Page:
ii c Copyright All Rights Reserved

advertisement
ii
Copyright
c Manasi Datar 2005
°
All Rights Reserved
NATURAL SCENE SEGMENTATION BASED ON INFORMATION FUSION
AND HIERARCHICAL SELF-ORGANIZING MAPS
by
Manasi Datar
A thesis submitted in partial fulfillment
of the requirements for the degree
of
MASTER OF SCIENCE
in
Computer Science
Approved:
Heng-Da Cheng
Major Professor
Xiaojun Qi
Committee Member
Gregory W. Jones
Committee Member
Laurens H. Smith, Jr.
Interim Dean of Graduate Studies
UTAH STATE UNIVERSITY
Logan, Utah
2005
iii
This thesis is dedicated to my parents, for having faith in me. Their love, support and
encouragement, even from across the world, has been a never-ending source of inspiration.
Aai, Baba... I made it!
iv
ABSTRACT
Natural Scene Segmentation Based on Information Fusion
and Hierarchical Self-Organizing Maps
by
Manasi Datar, Master of Science
Utah State University, 2005
Major Professor: Heng-Da Cheng
Department: Computer Science
This thesis focuses on an intuitive approach to natural scene segmentation. This
research uses color and texture features in cooperation to provide comprehensive knowledge
about every pixel in the image. A novel scheme for the collection of training samples, based
on the notion of homogeneity, is proposed. Natural scene segmentation is carried out using
a two-stage hierarchical self-organizing map. The first stage of the network employs a fixedsized two-dimensional map that captures the dominant color and texture features of an
image, in an unsupervised mode. The second stage combines a fixed-sized one-dimensional
feature map and color merging, to control the number of color clusters formed as a result
of the segmentation. The proposed method confirms that the self-learning ability and
adaptability of the self-organizing map, coupled with the information fusion mechanism of
the hierarchical network, leads to good segmentation results. These are further confirmed
by extensive tests on a variety of natural scene images.
(62 pages)
v
ACKNOWLEDGMENTS
I would first like to thank my advisor and mentor, Dr. Heng-Da Cheng, for his support,
encouragement, and inspiration, not only in my research work, but also throughout my
years as a masters student. He has been a guiding light in all my endeavors, and I will
forever be grateful to him.
I also express heartfelt thanks to Dr. Xiaojun Qi and Dr. Greg Jones for their patience and valuable advice. This thesis would not have taken shape without their valuable
comments.
Friends are the elixir of life. I am grateful to all my friends, especially Anisha, Mihir
and Brian, for their constant encouragement and support. Thank you. Life without all of
you would have been quite tough.
Last, but definitely not the least, I would like to thank my parents and my dear sister,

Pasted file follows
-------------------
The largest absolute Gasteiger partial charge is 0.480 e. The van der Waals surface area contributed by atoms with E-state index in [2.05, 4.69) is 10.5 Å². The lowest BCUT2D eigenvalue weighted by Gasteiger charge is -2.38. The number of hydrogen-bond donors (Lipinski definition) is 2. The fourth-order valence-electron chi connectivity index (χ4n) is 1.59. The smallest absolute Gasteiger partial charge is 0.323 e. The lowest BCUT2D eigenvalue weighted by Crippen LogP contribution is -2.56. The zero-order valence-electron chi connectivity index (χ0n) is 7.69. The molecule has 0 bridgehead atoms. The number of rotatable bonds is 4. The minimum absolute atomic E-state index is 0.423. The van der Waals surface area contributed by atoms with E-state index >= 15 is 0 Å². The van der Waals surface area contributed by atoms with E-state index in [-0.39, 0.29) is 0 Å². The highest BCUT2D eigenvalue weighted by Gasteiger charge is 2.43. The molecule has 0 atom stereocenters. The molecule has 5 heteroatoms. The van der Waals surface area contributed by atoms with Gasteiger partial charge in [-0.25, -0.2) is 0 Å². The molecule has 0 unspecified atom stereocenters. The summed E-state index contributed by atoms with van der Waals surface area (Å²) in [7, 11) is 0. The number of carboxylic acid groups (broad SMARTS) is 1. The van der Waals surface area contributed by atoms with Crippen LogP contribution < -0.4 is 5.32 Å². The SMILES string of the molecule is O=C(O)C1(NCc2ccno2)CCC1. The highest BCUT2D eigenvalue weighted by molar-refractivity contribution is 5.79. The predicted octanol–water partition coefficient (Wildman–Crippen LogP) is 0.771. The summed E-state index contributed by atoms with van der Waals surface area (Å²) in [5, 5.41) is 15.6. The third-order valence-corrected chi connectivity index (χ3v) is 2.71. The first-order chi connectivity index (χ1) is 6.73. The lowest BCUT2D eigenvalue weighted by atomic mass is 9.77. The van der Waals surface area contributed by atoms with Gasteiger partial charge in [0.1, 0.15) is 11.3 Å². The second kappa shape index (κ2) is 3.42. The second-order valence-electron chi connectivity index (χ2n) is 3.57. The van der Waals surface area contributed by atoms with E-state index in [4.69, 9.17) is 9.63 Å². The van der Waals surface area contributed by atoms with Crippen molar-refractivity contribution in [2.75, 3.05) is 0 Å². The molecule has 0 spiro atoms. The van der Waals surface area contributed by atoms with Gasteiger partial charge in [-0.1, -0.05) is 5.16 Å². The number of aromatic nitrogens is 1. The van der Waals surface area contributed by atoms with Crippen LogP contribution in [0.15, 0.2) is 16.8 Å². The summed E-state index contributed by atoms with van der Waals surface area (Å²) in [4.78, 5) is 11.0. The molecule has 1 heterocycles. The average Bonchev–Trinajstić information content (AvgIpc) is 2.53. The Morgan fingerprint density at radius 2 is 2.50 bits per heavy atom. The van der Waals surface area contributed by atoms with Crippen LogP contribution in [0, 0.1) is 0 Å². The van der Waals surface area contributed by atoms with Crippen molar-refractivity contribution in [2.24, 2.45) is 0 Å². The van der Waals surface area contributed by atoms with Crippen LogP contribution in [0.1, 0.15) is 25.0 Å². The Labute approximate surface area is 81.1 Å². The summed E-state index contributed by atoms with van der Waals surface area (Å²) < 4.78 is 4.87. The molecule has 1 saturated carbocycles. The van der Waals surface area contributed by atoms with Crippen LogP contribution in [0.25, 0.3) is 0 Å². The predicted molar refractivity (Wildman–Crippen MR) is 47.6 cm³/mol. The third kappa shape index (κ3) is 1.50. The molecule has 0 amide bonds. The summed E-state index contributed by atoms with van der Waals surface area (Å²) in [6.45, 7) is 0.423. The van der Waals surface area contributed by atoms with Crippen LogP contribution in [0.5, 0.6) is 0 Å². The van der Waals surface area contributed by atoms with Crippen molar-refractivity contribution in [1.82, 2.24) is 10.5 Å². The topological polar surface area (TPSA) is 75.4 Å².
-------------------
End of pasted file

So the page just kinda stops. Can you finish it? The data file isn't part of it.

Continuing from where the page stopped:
Ila. Their unconditional love and support has made me the person I am today.
Manasi Datar
vi
CONTENTS
Page
ABSTRACT . . . . . . . . . . . . . . . . . . . . . . . . . . . . . . . . . . . . . . . . . . . . . . . . . . . . . iv
ACKNOWLEDGMENTS . . . . . . . . . . . . . . . . . . . . . . . . . . . . . . . . . . . . . . . . . . . .
v
LIST OF FIGURES . . . . . . . . . . . . . . . . . . . . . . . . . . . . . . . . . . . . . . . . . . . . . . . vii
1 INTRODUCTION . . . . . . .
1.1 Segmentation . . . . .
1.2 Texture . . . . . . . .
1.3 Thesis Objective . . .
1.4 Thesis Organization .
.....
. . . .
. . . .
. . . .
. . . .
....
. . .
. . .
. . .
. . .
.
.
.
.
.
....
. . .
. . .
. . .
. . .
....
. . .
. . .
. . .
. . .
....
. . .
. . .
. . .
. . .
.....
. . . .
. . . .
. . . .
. . . .
. . . .
....
. . .
. . .
. . .
. . .
. . .
....
. . .
. . .
. . .
. . .
. . .
3 THE PROPOSED ALGORITHM . . . . . . . . . . . . . .
3.1 Flowchart . . . . . . . . . . . . . . . . . . . . .
3.2 Feature Extraction . . . . . . . . . . . . . . . .
3.2.1 Color Features . . . . . . . . . . . . . .
3.2.2 Texture Features . . . . . . . . . . . . .
3.3 Preprocessing . . . . . . . . . . . . . . . . . . .
3.3.1 Homogeneity Measure . . . . . . . . . .
3.3.2 Extension to RGB Images . . . . . . . .
3.3.3 Selection of Training Samples . . . . . .
3.4 HSOM Training and Testing . . . . . . . . . . .
3.4.1 Geometry . . . . . . . . . . . . . . . . .
3.4.2 Stage 1: A Two-dimensional SOM . . .
3.4.3 Stage 2: The One-dimensional SOM . .
3.5 Region Merging . . . . . . . . . . . . . . . . . .
....
. . .
. . .
. . .
. . .
. . .
. . .
. . .
. . .
. . .
. . .
. . .
. . .
. . .
2 STRATEGIES . . . . . . . . . . . . . . . . . . .
2.1 Color Models . . . . . . . . . . . .
2.1.1 RGB Color Model . . . . .
2.1.2 CIE (l∗ a∗ b∗ ) Color Model .
2.2 Hierarchical Self-Organizing Maps
2.3 Laws’ Texture Energy Measures . .
....
. . .
. . .
. . .
. . .
.
.
.
.
.
....
. . .
. . .
. . .
. . .
....
. . .
. . .
. . .
. . .
....
. . .
. . .
. . .
. . .
1
1
3
5
6
.
.
.
.
.
.
....
. . .
. . .
. . .
. . .
. . .
....
. . .
. . .
. . .
. . .
. . .
....
. . .
. . .
. . .
. . .
. . .
.
.
.
.
.
.
... 7
. .
7
. .
7
. .
8
. . 10
. . 13
.
.
.
.
.
.
.
.
.
.
.
.
.
.
....
. . .
. . .
. . .
. . .
. . .
. . .
. . .
. . .
. . .
. . .
. . .
. . .
. . .
....
. . .
. . .
. . .
. . .
. . .
. . .
. . .
. . .
. . .
. . .
. . .
. . .
. . .
....
. . .
. . .
. . .
. . .
. . .